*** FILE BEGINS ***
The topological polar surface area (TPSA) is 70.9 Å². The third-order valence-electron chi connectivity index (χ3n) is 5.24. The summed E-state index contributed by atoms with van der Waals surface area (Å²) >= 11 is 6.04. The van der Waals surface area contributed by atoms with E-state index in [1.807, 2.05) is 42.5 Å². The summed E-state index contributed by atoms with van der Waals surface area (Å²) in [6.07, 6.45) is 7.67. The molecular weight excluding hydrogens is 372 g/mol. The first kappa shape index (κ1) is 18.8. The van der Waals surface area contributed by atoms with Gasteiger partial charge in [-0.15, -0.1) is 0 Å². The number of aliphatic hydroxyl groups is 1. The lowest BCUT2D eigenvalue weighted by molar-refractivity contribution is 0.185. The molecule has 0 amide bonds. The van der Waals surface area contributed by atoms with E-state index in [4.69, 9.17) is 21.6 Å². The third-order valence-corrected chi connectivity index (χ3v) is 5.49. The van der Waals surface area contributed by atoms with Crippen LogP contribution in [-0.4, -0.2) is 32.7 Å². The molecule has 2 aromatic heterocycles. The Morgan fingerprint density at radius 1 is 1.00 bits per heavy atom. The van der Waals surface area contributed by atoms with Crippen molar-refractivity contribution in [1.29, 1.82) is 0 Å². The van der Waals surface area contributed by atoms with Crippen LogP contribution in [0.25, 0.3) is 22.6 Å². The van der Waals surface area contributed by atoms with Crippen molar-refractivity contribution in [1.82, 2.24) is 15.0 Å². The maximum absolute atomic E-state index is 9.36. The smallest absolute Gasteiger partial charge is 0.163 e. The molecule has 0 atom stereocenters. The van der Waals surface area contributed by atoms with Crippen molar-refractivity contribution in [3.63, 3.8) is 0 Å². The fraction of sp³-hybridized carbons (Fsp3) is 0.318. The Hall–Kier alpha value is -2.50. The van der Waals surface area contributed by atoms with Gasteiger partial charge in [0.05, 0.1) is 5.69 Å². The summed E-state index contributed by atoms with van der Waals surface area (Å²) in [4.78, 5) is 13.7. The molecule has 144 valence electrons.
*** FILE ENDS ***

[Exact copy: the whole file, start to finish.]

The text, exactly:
The topological polar surface area (TPSA) is 70.9 Å². The third-order valence-electron chi connectivity index (χ3n) is 5.24. The summed E-state index contributed by atoms with van der Waals surface area (Å²) >= 11 is 6.04. The van der Waals surface area contributed by atoms with E-state index in [1.807, 2.05) is 42.5 Å². The summed E-state index contributed by atoms with van der Waals surface area (Å²) in [6.07, 6.45) is 7.67. The molecular weight excluding hydrogens is 372 g/mol. The first kappa shape index (κ1) is 18.8. The van der Waals surface area contributed by atoms with Gasteiger partial charge in [-0.15, -0.1) is 0 Å². The number of aliphatic hydroxyl groups is 1. The lowest BCUT2D eigenvalue weighted by molar-refractivity contribution is 0.185. The molecule has 0 amide bonds. The van der Waals surface area contributed by atoms with E-state index in [4.69, 9.17) is 21.6 Å². The third-order valence-corrected chi connectivity index (χ3v) is 5.49. The van der Waals surface area contributed by atoms with Crippen LogP contribution in [-0.4, -0.2) is 32.7 Å². The molecule has 2 aromatic heterocycles. The Morgan fingerprint density at radius 1 is 1.00 bits per heavy atom. The van der Waals surface area contributed by atoms with Crippen molar-refractivity contribution in [1.29, 1.82) is 0 Å². The van der Waals surface area contributed by atoms with Crippen LogP contribution in [0.25, 0.3) is 22.6 Å². The van der Waals surface area contributed by atoms with Crippen molar-refractivity contribution in [1.82, 2.24) is 15.0 Å². The maximum absolute atomic E-state index is 9.36. The smallest absolute Gasteiger partial charge is 0.163 e. The molecule has 0 atom stereocenters. The van der Waals surface area contributed by atoms with Crippen molar-refractivity contribution in [3.63, 3.8) is 0 Å². The fraction of sp³-hybridized carbons (Fsp3) is 0.318. The Hall–Kier alpha value is -2.50. The van der Waals surface area contributed by atoms with Gasteiger partial charge in [0.05, 0.1) is 5.69 Å². The summed E-state index contributed by atoms with van der Waals surface area (Å²) in [4.78, 5) is 13.7. The molecule has 144 valence electrons.